Friday, 17 June 2022

Breaking the Rules


The Torah contains a large number of commandments, covering many different aspects of our lives (as well as many that are not obviously relevant to us, depending on historical and personal circumstances). Inevitably, sometimes these commandments will conflict with each other, and there are several halachic principles that we must follow to determine what we should do in these circumstances.[1]

At other times, there may be no conflict between formal commandments, and the halacha may be straightforward, but there is nevertheless a dilemma as to how to proceed. It may seem surprising to some, but there are (rare) occasions where following the halacha is not the correct option. The purpose of this post is to clarify this point.


We will start with what appears to be an example of conflict within halacha. We are commanded to follow the instructions of a prophet:

נָבִיא מִקִּרְבְּךָ מֵאַחֶיךָ כָּמֹנִי יָקִים לְךָ ה' אֱ-לֹהֶיךָ אֵלָיו תִּשְׁמָעוּן:      (דברים יח, טו)

"Hashem your G-d will establish for you a prophet from among you, from your brethren, like me. You must listen to him."

Devarim 18:15

What happens if the prophet instructs us to transgress a commandment? Chazal tell us that provided that the instruction is only temporary, for the needs of the time, we must listen.[2] The paradigm example was the instruction of Eliyahu HaNavi to bring a sacrifice at Mount Carmel, in violation of the prohibition on bringing a sacrifice outside the Beis HaMikdash, in order to demonstrate the existence of G-d and the futility of Ba'al worship.[3]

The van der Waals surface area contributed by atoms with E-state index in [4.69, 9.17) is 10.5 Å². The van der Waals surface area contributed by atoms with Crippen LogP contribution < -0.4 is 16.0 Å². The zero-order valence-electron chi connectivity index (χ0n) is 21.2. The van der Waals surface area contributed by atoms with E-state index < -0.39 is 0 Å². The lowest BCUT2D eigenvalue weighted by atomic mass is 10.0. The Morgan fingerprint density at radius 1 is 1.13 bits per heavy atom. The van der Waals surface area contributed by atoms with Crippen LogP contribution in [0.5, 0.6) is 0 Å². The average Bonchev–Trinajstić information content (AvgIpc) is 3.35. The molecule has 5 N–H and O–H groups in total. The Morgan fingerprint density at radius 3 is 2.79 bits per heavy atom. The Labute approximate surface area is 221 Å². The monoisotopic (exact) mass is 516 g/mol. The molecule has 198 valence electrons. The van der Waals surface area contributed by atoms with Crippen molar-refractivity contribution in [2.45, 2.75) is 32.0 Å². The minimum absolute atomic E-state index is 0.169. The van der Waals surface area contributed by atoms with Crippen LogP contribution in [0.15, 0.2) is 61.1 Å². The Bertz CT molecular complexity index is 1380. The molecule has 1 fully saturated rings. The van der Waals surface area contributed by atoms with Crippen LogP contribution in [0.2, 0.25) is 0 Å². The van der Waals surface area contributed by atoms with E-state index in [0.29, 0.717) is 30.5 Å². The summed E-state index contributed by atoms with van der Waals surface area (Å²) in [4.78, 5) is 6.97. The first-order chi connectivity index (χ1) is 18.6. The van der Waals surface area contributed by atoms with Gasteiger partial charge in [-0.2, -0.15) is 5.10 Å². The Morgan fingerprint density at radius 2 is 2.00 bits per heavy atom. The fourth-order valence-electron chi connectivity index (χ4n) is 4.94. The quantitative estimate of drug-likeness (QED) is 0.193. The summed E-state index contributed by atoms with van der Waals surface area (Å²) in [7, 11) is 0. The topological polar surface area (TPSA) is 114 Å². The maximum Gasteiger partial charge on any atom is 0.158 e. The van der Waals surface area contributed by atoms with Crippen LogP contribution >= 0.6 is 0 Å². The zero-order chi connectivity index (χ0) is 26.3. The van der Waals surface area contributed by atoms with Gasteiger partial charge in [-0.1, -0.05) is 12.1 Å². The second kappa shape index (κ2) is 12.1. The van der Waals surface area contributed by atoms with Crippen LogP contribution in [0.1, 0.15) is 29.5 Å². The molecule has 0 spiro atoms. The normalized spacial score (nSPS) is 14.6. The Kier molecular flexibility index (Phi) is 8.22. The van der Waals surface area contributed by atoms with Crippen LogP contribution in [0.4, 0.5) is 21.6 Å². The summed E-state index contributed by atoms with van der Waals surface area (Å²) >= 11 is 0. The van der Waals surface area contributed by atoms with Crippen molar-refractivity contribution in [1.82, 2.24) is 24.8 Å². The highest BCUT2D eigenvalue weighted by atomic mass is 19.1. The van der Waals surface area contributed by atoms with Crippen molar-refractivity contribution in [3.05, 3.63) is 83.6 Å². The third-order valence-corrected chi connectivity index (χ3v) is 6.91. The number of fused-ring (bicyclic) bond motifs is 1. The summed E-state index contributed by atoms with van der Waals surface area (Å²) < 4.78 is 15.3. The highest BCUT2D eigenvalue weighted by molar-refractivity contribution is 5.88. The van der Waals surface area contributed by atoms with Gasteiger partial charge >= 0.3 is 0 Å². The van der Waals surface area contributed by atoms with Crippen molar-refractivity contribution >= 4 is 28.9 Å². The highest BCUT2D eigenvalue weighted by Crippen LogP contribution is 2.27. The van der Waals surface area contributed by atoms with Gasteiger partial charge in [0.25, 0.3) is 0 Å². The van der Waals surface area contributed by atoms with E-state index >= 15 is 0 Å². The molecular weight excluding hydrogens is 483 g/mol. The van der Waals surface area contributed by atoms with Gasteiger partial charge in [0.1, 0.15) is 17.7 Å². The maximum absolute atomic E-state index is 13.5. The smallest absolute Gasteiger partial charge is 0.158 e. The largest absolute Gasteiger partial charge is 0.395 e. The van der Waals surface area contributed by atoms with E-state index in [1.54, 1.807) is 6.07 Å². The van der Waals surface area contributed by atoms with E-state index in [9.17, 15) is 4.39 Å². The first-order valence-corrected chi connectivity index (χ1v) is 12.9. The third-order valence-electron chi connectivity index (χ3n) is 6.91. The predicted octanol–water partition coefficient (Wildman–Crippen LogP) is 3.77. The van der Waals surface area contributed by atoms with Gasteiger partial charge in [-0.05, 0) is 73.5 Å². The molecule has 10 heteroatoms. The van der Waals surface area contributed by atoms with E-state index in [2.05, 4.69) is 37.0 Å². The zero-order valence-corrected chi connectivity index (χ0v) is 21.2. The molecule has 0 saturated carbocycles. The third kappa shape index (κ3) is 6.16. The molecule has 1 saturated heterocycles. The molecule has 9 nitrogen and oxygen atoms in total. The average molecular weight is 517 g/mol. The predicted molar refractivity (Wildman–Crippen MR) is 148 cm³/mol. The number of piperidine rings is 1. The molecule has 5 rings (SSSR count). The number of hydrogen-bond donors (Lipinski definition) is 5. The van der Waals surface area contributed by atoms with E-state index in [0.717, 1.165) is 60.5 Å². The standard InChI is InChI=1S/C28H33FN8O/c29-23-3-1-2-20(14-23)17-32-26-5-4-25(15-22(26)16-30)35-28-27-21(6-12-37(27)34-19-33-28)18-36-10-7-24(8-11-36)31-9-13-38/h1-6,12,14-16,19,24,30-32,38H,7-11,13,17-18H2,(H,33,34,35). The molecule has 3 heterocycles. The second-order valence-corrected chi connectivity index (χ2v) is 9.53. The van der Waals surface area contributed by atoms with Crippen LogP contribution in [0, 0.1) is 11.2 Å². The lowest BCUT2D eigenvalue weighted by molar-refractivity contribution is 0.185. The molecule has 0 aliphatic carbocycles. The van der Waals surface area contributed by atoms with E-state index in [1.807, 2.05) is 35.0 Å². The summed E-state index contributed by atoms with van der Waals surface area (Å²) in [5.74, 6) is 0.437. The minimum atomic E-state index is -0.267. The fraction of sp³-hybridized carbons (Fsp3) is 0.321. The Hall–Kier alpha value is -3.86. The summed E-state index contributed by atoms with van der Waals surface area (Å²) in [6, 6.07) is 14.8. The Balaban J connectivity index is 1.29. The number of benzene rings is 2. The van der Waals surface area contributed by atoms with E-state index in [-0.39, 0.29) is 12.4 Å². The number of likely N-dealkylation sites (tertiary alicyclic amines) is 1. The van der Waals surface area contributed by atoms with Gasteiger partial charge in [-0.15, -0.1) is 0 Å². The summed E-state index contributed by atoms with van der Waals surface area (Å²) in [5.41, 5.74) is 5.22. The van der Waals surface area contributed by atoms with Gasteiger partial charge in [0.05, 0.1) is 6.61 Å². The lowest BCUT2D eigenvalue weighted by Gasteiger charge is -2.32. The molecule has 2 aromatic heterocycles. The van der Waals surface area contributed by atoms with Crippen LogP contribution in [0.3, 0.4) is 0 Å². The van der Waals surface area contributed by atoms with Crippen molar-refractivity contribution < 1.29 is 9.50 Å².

In this case, for the people instructed by the prophet, there is a conflict between the commandment to listen to the prophet and the prohibition of sacrificing outside the Beis HaMikdash. There is also a clear rule that tells us how to resolve the conflict. But what about the prophet himself? How does he decide that it is necessary to disregard a Torah prohibition?